Raid re­veals ris­ing ex­ploita­tion, sex­ual abuse of chil­dren

New Straits Times - - World -

THE sus­pected pae­dophile could see peo­ple bang­ing on his front door. But were they neigh­bours? Cops? One had let­ters on her jacket.

As David Ti­mothy Deakin googled “What is NBI?” from the lap­top on his bed, the Philip­pines Na­tional Bureau of In­ves­ti­ga­tion smashed their way into his cybersex den.

Chil­dren’s un­der­wear, tod­dler shoes, cam­eras, bondage cuffs, meth pipes and stacks of hard drives clut­tered the stuffy, twobed­room town­house. Pen­ciled on the wall, some­one had scrawled “My Mom and Dad love me”. In his com­puter were videos and im­ages of young boys and girls en­gaged in sex acts.

“Why is ev­ery­one ask­ing about chil­dren com­ing into my house?” said Deakin, 53, bare-chested and slick with sweat, his breath sour and glasses foggy, his wrists bound with a zip tie.

Deakin’s ar­rest on April 20 re­veals one of the dark­est cor­ners of the In­ter­net, where pae­dophiles in the United States, Europe and else­where pay fa­cil­i­ta­tors in the Philip­pines to sex­u­ally abuse chil­dren, even ba­bies, di­rect­ing their moves through on­line livestream­ing ser­vices.

This new crime, we­b­cam sex tourism, is spread­ing rapidly. The United Na­tions de­scribes “alarm­ing growth of new forms of child sex­ual ex­ploita­tion on­line”. The Fed­eral Bureau of In­ves­ti­ga­tion (FBI) says it’s epi­demic, and that at any given mo­ment, 750,000 preda­tors are on­line.

Al­most ev­ery case stems from the Philip­pines, where good English speak­ers, in­creased In­ter­net con­nec­tion and wide­spread in­ter­na­tional cash trans­fer sys­tems com­bine with wide­spread poverty and easy ac­cess to vul­ner­a­ble kids. The youngest vic­clean. tim ever, res­cued a few weeks ago, was 2-months-old.

“This should serve as a warn­ing,” said NBI anti-hu­man traf­fick­ing chief Janet Fran­cisco, who led the case.

“We will put them in jail and they will die in jail.”

Even as po­lice burst in, Deakin was streaming il­licit con­tent through the anonymous Tor net­work. Agents said he had a web­page open to wipe his phone They tied him up with an iPhone charg­ing cord be­fore he could hit the but­ton.

In­ves­ti­ga­tors asked him re­peat­edly why he had ob­scene im­ages on his com­puter.

“There was no chil­dren in front of the cam in my house, not even with their frig­ging moth­ers, as far as I know,” he said.

Deakin said he grew up in Peo­ria, Illi­nois, in a splin­tered fam­ily. He was li­censed as a roof­ing con­trac­tor in his 30s, sea­sonal work which left win­ters free; he used the time to study com­put­ers. He moved to the Philip­pines in 2000 for a job set­ting up In­ter­net ser­vice providers and in­stalling Black­magic livestream­ing pro­duc­tion pro­grammes.

“You know what you’ve done in this room,” an in­ves­ti­ga­tor told Deakin.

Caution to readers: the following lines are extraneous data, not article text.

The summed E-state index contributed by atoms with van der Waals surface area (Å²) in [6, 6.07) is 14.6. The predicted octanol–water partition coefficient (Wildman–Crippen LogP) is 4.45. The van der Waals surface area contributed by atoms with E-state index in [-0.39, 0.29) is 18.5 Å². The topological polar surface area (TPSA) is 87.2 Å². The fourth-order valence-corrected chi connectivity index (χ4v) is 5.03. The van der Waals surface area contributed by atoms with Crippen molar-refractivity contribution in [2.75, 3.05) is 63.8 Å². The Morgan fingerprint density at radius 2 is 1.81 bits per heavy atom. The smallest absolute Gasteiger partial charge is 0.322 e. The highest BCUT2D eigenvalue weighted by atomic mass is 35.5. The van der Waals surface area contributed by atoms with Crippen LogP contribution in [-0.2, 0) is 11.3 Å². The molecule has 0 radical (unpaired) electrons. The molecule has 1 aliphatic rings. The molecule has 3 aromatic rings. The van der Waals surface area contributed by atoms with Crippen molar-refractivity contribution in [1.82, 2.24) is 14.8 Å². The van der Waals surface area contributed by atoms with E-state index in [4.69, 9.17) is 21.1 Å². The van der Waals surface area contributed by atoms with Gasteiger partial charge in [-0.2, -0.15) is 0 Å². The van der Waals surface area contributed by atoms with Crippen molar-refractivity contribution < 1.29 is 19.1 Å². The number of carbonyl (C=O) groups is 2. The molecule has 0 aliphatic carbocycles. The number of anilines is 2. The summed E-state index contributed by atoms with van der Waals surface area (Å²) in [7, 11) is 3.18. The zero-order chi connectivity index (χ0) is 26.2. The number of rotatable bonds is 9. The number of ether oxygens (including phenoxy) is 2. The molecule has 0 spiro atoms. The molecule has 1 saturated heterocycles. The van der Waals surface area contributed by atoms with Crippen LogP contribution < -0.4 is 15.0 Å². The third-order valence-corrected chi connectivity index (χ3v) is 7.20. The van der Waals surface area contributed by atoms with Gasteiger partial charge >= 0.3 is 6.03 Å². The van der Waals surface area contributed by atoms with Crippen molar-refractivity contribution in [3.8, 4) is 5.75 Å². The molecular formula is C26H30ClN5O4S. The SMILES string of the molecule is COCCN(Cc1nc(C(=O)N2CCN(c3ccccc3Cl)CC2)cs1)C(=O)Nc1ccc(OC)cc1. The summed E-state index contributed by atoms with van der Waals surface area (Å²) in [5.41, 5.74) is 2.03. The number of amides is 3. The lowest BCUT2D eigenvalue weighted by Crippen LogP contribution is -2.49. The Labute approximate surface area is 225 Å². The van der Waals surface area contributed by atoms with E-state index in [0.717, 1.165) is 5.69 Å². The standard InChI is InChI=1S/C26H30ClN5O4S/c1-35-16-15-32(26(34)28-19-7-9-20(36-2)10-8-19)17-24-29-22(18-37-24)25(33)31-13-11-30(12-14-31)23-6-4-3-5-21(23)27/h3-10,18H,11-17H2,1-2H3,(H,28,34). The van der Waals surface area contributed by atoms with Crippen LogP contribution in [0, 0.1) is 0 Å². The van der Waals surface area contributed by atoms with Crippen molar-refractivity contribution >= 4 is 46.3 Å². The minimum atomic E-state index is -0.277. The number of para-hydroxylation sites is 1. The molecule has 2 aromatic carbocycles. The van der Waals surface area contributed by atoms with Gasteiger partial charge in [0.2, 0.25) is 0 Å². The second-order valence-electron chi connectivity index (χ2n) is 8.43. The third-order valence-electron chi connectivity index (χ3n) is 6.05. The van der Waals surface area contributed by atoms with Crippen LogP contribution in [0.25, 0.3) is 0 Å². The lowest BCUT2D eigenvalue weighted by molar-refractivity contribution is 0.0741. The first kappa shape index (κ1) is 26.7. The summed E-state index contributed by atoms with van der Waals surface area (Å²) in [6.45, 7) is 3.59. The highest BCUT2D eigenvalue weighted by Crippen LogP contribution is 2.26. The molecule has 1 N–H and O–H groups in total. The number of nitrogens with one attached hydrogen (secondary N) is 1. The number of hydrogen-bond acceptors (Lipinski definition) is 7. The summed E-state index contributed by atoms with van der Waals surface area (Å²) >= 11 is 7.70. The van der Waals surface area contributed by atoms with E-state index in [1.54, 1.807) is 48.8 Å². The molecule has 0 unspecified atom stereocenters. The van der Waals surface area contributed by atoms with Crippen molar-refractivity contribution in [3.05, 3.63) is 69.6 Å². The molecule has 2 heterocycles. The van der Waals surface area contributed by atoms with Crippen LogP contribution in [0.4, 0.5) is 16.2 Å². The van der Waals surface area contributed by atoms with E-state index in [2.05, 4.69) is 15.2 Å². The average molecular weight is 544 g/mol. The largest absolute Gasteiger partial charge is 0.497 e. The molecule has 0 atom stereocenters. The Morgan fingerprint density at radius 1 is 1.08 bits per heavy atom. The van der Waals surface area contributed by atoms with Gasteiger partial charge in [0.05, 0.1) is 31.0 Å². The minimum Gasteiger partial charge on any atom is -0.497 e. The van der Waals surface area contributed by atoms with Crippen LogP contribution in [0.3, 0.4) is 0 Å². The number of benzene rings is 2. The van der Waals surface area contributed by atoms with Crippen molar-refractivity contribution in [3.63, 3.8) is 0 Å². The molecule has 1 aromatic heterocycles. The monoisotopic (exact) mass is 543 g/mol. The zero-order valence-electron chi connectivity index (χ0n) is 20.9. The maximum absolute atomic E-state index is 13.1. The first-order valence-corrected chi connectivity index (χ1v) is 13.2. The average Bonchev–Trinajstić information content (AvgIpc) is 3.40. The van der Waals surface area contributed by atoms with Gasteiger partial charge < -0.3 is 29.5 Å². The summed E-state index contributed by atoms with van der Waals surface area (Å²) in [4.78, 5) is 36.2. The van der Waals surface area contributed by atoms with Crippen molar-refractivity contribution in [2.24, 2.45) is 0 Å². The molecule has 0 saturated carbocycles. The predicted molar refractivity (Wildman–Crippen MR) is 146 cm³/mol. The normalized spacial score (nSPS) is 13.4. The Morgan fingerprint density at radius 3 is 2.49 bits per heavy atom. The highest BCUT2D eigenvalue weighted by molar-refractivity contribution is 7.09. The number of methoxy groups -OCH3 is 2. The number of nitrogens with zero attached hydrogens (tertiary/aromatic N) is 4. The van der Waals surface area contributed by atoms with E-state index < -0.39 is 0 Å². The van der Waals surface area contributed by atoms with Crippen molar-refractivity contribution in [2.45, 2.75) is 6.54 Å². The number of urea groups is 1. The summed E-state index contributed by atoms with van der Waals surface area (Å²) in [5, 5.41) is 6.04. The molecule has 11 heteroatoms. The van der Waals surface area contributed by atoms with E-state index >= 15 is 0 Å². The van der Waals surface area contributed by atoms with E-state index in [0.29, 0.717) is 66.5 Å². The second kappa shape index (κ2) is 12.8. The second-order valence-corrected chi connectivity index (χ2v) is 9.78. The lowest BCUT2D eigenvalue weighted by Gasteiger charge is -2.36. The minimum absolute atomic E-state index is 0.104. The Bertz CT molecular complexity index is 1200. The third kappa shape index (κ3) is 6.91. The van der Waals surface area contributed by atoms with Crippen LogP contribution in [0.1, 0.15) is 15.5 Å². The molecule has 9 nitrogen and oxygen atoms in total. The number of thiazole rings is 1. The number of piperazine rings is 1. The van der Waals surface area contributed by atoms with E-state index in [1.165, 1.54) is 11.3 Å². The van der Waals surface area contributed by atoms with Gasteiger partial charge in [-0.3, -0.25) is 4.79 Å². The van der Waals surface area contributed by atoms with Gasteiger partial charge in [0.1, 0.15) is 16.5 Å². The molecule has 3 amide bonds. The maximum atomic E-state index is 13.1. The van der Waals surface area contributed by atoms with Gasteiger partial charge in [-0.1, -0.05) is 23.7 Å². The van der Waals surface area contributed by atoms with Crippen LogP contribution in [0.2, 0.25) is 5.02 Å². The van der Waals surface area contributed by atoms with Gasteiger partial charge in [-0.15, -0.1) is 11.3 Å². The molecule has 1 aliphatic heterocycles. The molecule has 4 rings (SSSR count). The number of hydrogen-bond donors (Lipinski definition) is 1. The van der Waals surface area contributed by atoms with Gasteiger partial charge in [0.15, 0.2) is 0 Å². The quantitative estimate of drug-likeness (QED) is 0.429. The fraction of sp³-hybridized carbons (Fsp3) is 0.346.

She showed him a photo of sev­eral chil­dren. Shrug­ging, he said one of them was prob­a­bly a few doors away with her cousin. Mintwo utes later, girls, 9 and 11, were res­cued by po­lice.

Vic­tims of such raids need imand me­di­ate long-term coun­sel­care. ing and But in the tran­quil gar­den of a shel­ter for sex­ual ex­sur­vivors ploita­tion about 100km south of Deakin’s town­house, 19Cassie year-old de­scribed her ory­oungest deal.

The daugh­ter in a poor fam­ily, Cassie be­lieved the man who came to her vil­lage promis­ing a bet­ter life if she’d go to the city with him. She was 12.

Within months, he bleached her skin, straight­ened her hair and be­gan wak­ing her at 4am to work.

“He needed a girl to show her whole body in front of the cam­era,” she said, adding that the abuse ended when her older sis­ter found out and went to the po­lice.

Some buy­ers try to brush off the abuse, say­ing they’re not di­rectly touch­ing the chil­dren.

“It’s not just a vir­tual crime. It is an ac­tual crime,” said hu­man rights at­tor­ney Sam Ino­cen­cio, who heads In­ter­na­tional Jus­tice Mis­sion’s Philip­pines of­fice, which sup­ports lo­cal law en­force­ment with in­ves­ti­ga­tors and at­tor­neys.

“On­line sex­ual ex­ploita­tion is the most evil thing I’ve seen.”

In 2013, on­line sex ex­ploita­tion of chil­dren gained global at­ten­tion af­ter re­searchers at the Nether­lands-based non­profit Terre des Hommes launched a re­al­is­tic-look­ing an­i­ma­tion of a 10-year-old Filipino girl named Sweetie. They took the fake girl on chat groups and on­line fo­rums. Pe­dophiles swarmed. In 10 weeks, an­a­lysts iden­ti­fied 1,000 men in 71 coun­tries who had tried to get il­le­gal im­ages. The pro­lif­er­a­tion of crimes, along with new manda­tory re­port­ing, led to 8.2 mil­lion re­ports last year to the Na­tional Cen­tre for Miss­ing and Ex­ploited Chil­dren’s Cy­berTi­pline re­lated to on­line child sex­ual ex­ploita­tion. That com­pares with 8.3 mil­lion re­ports in the 17 years prior.

Deakin’s bust turned out to be one of the largest seizures of its kind in the Philip­pines.

His tablet — which can be wiped clean and re­set with a four digit code — had more than 4,000 con­tacts.

One com­puter had an­other 13 net­worked into it from servers, he said, were around the world. There were 30 hard drives.

Au­thor­i­ties from a vil­lage po­lice sub­sta­tion said a house­keeper filed a com­plaint against Deakin last year: he wasn’t pay­ing her, she said, and she was wor­ried about what he was do­ing with chil­dren in the bed­room.

They vis­ited his house, but had no author­ity for a raid.


Bondage cuffs used for sex­ual acts found dur­ing a raid on the home of sus­pected child we­b­cam cybersex op­er­a­tor David Ti­mothy Deakin, in Ma­bal­a­cat, the Philip­pines. on April 20.

Hard drives re­cov­ered dur­ing a raid on Deakin’s home.

Deakin, with his hands tied be­hind his back, sits on his bed while his house is raided by the au­thor­i­ties.

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